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Cognitive Neuroscience Part 3: Scientific Proof that People Can Change

Cognitive Neuroscience Part 3: Scientific Proof that People Can Change

Can people change?
It’s a loaded question. If affects our views on philosophy, religion, psychology, sociology and biology – just to name a few.

What if I told you there was scientific research that strongly suggests that the answer is yes? Think about that for a second. Think about the hope that lies at the heart of much of this research. I was fascinated by the concept of neuroplasticity when I first learned about it. Not just the information itself, but also the fact that I had never heard of it before.

Over the course of my life, I’ve seen so many movies and television shows that wrestle with the question of whether or not people can change. It seems like something that a lot of us wonder about. We hear it in our music and in our stories. If you’re the philosophical type, it occasionally dominates our conversations over coffee.

If there is research out there that seems to strongly suggest a definitive answer, how come most of us have never heard about it? I have some thoughts about the answer, but they are far beyond the scope of this article. Instead, let’s focus on the research.

As we said in a previous post, the brain is made of millions of cells called neurons. These neurons are linked to each other into complex networks.

In 1913, a Spanish neuroanatomist proposed the idea that these neural networks were fixed in adults. They couldn’t change. He won a nobel prize for his work and it was accepted as scientific fact for the next 70 years. The idea was that the brains of children were somewhat malleable and adaptable, but as adults our brains became static and fixed.

There was only one problem with this. It isn’t true.

There were rumblings of dissent here and there. Canadian psychologist Donald Hebb proposed an alternate theory in 1949. American psychologist Edward Taub started working on some interesting research in the 1970’s. But a lot of this work was considered controversial and was not readily accepted.

The Research
It wasn’t until the 1980’s that the idea started gaining serious traction. After some interesting results in work with monkeys, psychologists began studying violinists and cab drivers. MRI results of violinists showed that the parts of their brains that process fingering grew stronger and larger in the part of the brain responsible for the fingering hand over the bow hand (because the bow hand doesn’t use as much finger movement).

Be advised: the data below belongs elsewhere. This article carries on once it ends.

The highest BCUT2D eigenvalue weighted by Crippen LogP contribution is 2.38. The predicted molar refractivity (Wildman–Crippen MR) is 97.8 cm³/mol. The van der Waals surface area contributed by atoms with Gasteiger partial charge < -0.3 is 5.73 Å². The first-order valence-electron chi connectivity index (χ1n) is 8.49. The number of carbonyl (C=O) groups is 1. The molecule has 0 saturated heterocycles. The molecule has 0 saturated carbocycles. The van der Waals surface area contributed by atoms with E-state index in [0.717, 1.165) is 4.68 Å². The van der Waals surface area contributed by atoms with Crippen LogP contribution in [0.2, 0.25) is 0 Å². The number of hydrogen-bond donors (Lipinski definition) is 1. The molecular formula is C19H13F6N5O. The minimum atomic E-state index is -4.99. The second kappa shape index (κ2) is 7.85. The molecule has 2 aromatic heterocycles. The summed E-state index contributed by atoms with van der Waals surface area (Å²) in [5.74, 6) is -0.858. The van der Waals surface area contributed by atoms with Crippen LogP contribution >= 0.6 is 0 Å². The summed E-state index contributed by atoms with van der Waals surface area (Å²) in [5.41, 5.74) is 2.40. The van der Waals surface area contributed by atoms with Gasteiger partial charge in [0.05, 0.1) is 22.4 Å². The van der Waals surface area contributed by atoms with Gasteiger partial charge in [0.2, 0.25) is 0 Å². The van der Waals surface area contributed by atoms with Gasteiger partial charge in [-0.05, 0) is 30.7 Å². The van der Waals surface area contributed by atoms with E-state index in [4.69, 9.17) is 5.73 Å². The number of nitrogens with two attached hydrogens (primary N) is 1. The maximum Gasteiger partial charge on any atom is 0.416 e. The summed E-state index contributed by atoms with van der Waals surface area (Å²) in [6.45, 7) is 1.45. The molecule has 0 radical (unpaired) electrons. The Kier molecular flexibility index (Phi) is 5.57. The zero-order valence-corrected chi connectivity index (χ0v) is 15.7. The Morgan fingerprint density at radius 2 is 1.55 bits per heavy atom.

The same was true for London cab drivers. At one time, in order to become a licensed cab driver in London, you had to take a series of classes and tests that covered every single intersection in the city of London. As a result, the cab drivers showed more growth in the parts of their brain where directional memories originate than other similar areas.

A shift in how we think about thinking…
Thus the idea of neuroplasticity started to gain traction. The research began to show that our actions – especially repeated actions – had a significant influence on how our brains wired and developed over time. Not just in children, but also in adults.

“Neuroplasticity” is the idea that the neural networks in our brain are not static – but they are plastic. They can be changed and molded over time. For the first time, researchers began to show – scientifically – that change is possible.

So what?
Ok… so what does any of this have to do with how we live our lives today? Most of us aren’t professional cab drivers or violinists.

Probably the biggest impact it has on our daily lives is hope. Properly understood, these findings can instill tremendous hope in us that we can change. Do you wrestle with depression? Anxiety? Body image? An addictive behavior? Conflict with your spouse? This research suggests that, by reaching out to a trusted professional, you can harness your brain’s neuroplasticity. You can use the brain’s ability to change and grow over time to improve these areas of your life.

In the next post, we’ll talk about some specific ways that you can increase your brain’s capacity for change on your own.

Eric McClerren, MA CIT
emcclerren @

Depression in Women – Part 1

Depression in Women – Part 1

Every woman gets “down” occasionally. But if your blue mood is lasting longer than a few days or is very intense, you might be dealing with depression. Depression is not a “normal” part of being a woman. It’s not a “normal” part of your monthly cycle, or menopause, or aging, or having a baby. Consider…

Childhood Emotional Neglect

Childhood Emotional Neglect

Did you have a normal childhood with good parents, yet still feel unhappy or unsatisfied with your life? Maybe you suffer from depression, anxiety, or anger management problems and don’t have any idea why, because you experienced absolutely no abuse or trauma in your childhood. Are you married with beautiful children, a loving spouse, and…

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